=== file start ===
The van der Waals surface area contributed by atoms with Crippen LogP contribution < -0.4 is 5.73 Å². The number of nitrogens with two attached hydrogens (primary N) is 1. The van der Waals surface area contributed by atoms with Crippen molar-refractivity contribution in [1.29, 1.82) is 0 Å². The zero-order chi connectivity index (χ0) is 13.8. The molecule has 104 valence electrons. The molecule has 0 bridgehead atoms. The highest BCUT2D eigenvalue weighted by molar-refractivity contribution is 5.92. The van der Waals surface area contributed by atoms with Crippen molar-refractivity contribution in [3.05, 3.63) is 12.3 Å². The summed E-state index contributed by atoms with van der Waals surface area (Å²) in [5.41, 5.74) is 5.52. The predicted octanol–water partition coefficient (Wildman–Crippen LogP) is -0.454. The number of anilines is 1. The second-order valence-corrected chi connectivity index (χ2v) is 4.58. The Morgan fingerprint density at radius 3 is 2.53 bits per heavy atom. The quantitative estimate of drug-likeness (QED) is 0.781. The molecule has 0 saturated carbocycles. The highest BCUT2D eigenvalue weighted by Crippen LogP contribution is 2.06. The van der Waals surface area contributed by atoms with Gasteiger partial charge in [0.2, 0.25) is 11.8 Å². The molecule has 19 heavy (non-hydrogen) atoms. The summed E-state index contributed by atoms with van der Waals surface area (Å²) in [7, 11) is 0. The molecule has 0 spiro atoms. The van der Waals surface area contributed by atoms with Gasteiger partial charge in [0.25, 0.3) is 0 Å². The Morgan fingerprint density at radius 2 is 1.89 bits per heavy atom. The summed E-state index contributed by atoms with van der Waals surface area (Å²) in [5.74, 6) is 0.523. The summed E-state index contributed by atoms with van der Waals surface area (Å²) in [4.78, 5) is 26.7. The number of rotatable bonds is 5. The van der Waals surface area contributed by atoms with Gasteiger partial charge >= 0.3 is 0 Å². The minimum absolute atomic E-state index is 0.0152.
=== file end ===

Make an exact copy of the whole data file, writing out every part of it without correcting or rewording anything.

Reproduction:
The van der Waals surface area contributed by atoms with Crippen LogP contribution < -0.4 is 5.73 Å². The number of nitrogens with two attached hydrogens (primary N) is 1. The van der Waals surface area contributed by atoms with Crippen molar-refractivity contribution in [1.29, 1.82) is 0 Å². The zero-order chi connectivity index (χ0) is 13.8. The molecule has 104 valence electrons. The molecule has 0 bridgehead atoms. The highest BCUT2D eigenvalue weighted by molar-refractivity contribution is 5.92. The van der Waals surface area contributed by atoms with Crippen molar-refractivity contribution in [3.05, 3.63) is 12.3 Å². The summed E-state index contributed by atoms with van der Waals surface area (Å²) in [5.41, 5.74) is 5.52. The predicted octanol–water partition coefficient (Wildman–Crippen LogP) is -0.454. The number of anilines is 1. The second-order valence-corrected chi connectivity index (χ2v) is 4.58. The Morgan fingerprint density at radius 3 is 2.53 bits per heavy atom. The quantitative estimate of drug-likeness (QED) is 0.781. The molecule has 0 saturated carbocycles. The highest BCUT2D eigenvalue weighted by Crippen LogP contribution is 2.06. The van der Waals surface area contributed by atoms with Gasteiger partial charge in [0.2, 0.25) is 11.8 Å². The molecule has 19 heavy (non-hydrogen) atoms. The summed E-state index contributed by atoms with van der Waals surface area (Å²) in [7, 11) is 0. The molecule has 0 spiro atoms. The van der Waals surface area contributed by atoms with Gasteiger partial charge in [0.25, 0.3) is 0 Å². The Morgan fingerprint density at radius 2 is 1.89 bits per heavy atom. The summed E-state index contributed by atoms with van der Waals surface area (Å²) in [5.74, 6) is 0.523. The summed E-state index contributed by atoms with van der Waals surface area (Å²) in [4.78, 5) is 26.7. The number of rotatable bonds is 5. The van der Waals surface area contributed by atoms with Gasteiger partial charge >= 0.3 is 0 Å². The minimum absolute atomic E-state index is 0.0152.